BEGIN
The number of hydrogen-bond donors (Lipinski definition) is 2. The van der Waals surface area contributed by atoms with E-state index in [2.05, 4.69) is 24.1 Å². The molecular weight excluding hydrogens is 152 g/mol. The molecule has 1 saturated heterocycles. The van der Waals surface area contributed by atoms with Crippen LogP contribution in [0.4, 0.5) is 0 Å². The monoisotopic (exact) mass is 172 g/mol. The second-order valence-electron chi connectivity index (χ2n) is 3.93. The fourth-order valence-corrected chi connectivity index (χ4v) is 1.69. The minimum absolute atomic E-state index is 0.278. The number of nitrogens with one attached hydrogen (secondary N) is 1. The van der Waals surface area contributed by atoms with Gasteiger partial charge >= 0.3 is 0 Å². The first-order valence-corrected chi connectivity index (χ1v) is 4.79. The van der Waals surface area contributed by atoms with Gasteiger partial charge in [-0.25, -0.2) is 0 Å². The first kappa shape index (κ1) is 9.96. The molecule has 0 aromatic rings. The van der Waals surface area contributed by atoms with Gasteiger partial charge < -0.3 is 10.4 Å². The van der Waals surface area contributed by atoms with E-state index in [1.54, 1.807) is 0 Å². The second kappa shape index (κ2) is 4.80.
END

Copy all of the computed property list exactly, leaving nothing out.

The number of hydrogen-bond donors (Lipinski definition) is 2. The van der Waals surface area contributed by atoms with E-state index in [2.05, 4.69) is 24.1 Å². The molecular weight excluding hydrogens is 152 g/mol. The molecule has 1 saturated heterocycles. The van der Waals surface area contributed by atoms with Crippen LogP contribution in [0.4, 0.5) is 0 Å². The monoisotopic (exact) mass is 172 g/mol. The second-order valence-electron chi connectivity index (χ2n) is 3.93. The fourth-order valence-corrected chi connectivity index (χ4v) is 1.69. The minimum absolute atomic E-state index is 0.278. The number of nitrogens with one attached hydrogen (secondary N) is 1. The van der Waals surface area contributed by atoms with Gasteiger partial charge >= 0.3 is 0 Å². The first-order valence-corrected chi connectivity index (χ1v) is 4.79. The van der Waals surface area contributed by atoms with Gasteiger partial charge in [-0.25, -0.2) is 0 Å². The first kappa shape index (κ1) is 9.96. The molecule has 0 aromatic rings. The van der Waals surface area contributed by atoms with Gasteiger partial charge < -0.3 is 10.4 Å². The van der Waals surface area contributed by atoms with E-state index in [1.54, 1.807) is 0 Å². The second kappa shape index (κ2) is 4.80.